I was also not in favour of the switch to Revoke.

    However, I think it’s extremely pre-mature to be writing off the hopes of the party in this GE. Nor is it at all clear that the reason we have had some disappointing poll figures is the switch to Revoke. Often, at he start of GEs the Lib Dem score ahs declined.

    My impression is that we are now beginning to gain some traction. Let’s build on it.

  • Peter Watson 21st Nov '19 - 2:50pm

    @Charles Pragnell “The view is that a second referendum is the only way out of this mess. However if you ask graduates , or business’s who work within the EU, I am sure you will get the response, revoke”
    You may as well have written “if you ask Remainers I am sure you will get the response, revoke”! And for over three years, “The view … that a second referendum is the only way out of this mess” seemed to be the Lib Dems’ defining policy.
    The problem for me is that both of these (i.e. only speaking to Remainers, muddying the water over revoke vs. 2nd referendum) reflect aspects of the same problem: the Lib Dems give the impression that its priority is gaining votes from the half of the electorate that wants to remain in the EU rather than actually doing what needs to be done to ensure we do remain in the EU.
    This is a high-risk strategy. It might win enough seats to hold the balance of power and force a second referendum or it might deliver a Tory majority and a relatively hard Brexit.
    In 2016 I correctly predicted the result of the Referendum but I wrongly thought the likely outcome was a compromise around a soft Brexit-in-name-only (that could be reversed or “hardened” over time). Instead of compromising, our politicians seem to have simply relished playing a high-stakes all-or-nothing game of poker.
    The uncertainty continues. I entirely agree with you about the polls and surprises, and even the Lib Dems’ apparent decline might mask strong support in a large number of target seats. I don’t think anybody can confidently predict the outcome of the election.

  • John Marriott 21st Nov '19 - 2:56pm

    To all those who bridle to my comments let me just say that I joined in the old Liberal Party in 1979 and also joined the SDP IN 1983 and was a founder member of the Social & Liberal Democrats in 1989. I was first elected as a councillor in local government in 1987 and retired in 2017 having never lost an election and having at one time or another serve on Town, District and County.

    I was also the Lib Dem candidate in the new Sleaford & North Hykeham parliamentary constituency in 1997. While some were regularly attending conference I was out there getting reelected as a Liberal Democrat (sorry if some of you have heard all this before). I did not renew my party membership a couple of years ago for various reasons, although I still basically consider myself to have mainly but not exclusively liberal views. That’s why I contribute to LDV and other publications.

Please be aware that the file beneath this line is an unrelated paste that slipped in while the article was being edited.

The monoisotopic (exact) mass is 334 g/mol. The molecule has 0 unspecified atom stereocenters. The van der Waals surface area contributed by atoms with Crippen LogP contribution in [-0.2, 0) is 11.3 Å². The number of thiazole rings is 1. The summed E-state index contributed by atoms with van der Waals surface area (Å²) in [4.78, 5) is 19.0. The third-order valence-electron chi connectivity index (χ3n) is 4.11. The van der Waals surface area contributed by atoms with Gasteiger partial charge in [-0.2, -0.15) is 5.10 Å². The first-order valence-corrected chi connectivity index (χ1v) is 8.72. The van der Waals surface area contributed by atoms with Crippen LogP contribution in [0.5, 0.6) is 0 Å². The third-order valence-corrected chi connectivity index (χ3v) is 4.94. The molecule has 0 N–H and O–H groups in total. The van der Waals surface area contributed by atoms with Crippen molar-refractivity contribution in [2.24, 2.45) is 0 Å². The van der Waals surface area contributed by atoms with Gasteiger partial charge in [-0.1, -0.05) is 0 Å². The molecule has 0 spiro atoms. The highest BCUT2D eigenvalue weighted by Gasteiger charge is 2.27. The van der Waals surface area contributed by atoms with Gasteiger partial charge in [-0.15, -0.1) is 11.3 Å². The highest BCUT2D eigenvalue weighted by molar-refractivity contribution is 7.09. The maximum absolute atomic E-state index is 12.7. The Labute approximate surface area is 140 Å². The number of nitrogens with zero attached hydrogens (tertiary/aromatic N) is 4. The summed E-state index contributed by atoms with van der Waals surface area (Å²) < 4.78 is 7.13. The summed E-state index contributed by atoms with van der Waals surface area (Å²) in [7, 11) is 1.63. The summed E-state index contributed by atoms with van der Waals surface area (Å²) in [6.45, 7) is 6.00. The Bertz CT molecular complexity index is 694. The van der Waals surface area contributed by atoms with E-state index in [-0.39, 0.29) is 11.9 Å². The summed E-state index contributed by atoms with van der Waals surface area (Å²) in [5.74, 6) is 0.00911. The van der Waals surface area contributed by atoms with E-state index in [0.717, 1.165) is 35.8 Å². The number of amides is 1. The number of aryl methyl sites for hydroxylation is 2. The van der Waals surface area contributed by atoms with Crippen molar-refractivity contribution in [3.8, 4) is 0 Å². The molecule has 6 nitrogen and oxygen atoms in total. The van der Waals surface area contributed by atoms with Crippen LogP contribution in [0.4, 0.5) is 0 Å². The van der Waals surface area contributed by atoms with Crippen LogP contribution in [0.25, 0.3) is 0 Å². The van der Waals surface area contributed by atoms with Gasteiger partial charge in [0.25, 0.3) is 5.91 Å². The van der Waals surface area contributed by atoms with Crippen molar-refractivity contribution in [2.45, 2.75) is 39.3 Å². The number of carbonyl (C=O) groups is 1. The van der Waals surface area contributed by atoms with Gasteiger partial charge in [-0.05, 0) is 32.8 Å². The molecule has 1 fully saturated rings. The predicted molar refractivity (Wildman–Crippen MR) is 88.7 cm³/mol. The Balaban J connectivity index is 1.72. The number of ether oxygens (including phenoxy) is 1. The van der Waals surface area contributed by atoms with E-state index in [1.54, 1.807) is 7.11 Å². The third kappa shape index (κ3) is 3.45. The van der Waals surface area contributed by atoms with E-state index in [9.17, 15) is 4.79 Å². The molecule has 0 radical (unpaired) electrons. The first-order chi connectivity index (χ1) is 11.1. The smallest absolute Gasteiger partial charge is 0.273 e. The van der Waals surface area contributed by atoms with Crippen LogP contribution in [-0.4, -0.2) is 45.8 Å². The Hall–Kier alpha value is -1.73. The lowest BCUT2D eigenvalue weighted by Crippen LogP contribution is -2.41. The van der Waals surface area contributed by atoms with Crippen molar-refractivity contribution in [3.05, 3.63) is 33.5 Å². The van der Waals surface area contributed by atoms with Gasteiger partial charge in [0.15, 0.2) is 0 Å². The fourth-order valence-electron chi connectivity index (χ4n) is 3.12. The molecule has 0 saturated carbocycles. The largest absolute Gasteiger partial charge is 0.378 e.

@Richard Underhill
    As far as my recent voting record is concerned – not that it’s really any of your business; but, hey ho, today is obviously confession day – I have voted Lib Dem, Liberal or SDP in every election for which I was eligible since 1979 (I confess to voting Tory in my first election in 1970, after which I spent four years living abroad so missed 1974). This time it is my intention to spoil my vote by writing ‘None of the above’ on my ballot paper. I have ALWAYS voted Lib Dem in the ‘euro-elections’ and would continue to do so if given the opportunity in the future (at my age (76) you never know if you’ll be around the next time, as they don’t occur that often!). Yes, we had local elections but there was no Lib Dem candidate so I spoiled my ballot paper again – by the way, I’ve also done that twice in PCC elections.

    For me the only referendum worth a damn would be a preferential one, asking voters to number in order of preference three options : a Brexit with no deal / a Brexit with a deal / Remain. After the first round of counting the least popular choice would be eliminated and its second choices applied to the other two. In that way a ‘winner’ would emerge. It’s called compromise, which I have been advocating all along.

  • Barry Lofty 21st Nov '19 - 3:29pm

    John Marriot, I happen to be in the same age group as you and have always voted Liberal/Liberal Democrat but have not put my principals on the line as you have by standing for election etc and I agree that compromise on the referendum result would have been the preferred option but consecutive Tory leaders and others kept banging on about the “the will of the people” as if the very narrow referendum result vindicated their preferred hard Brexit. It would have needed some statesmanship at that stage, which was sorely missing, to avert the catastrophe we now witness.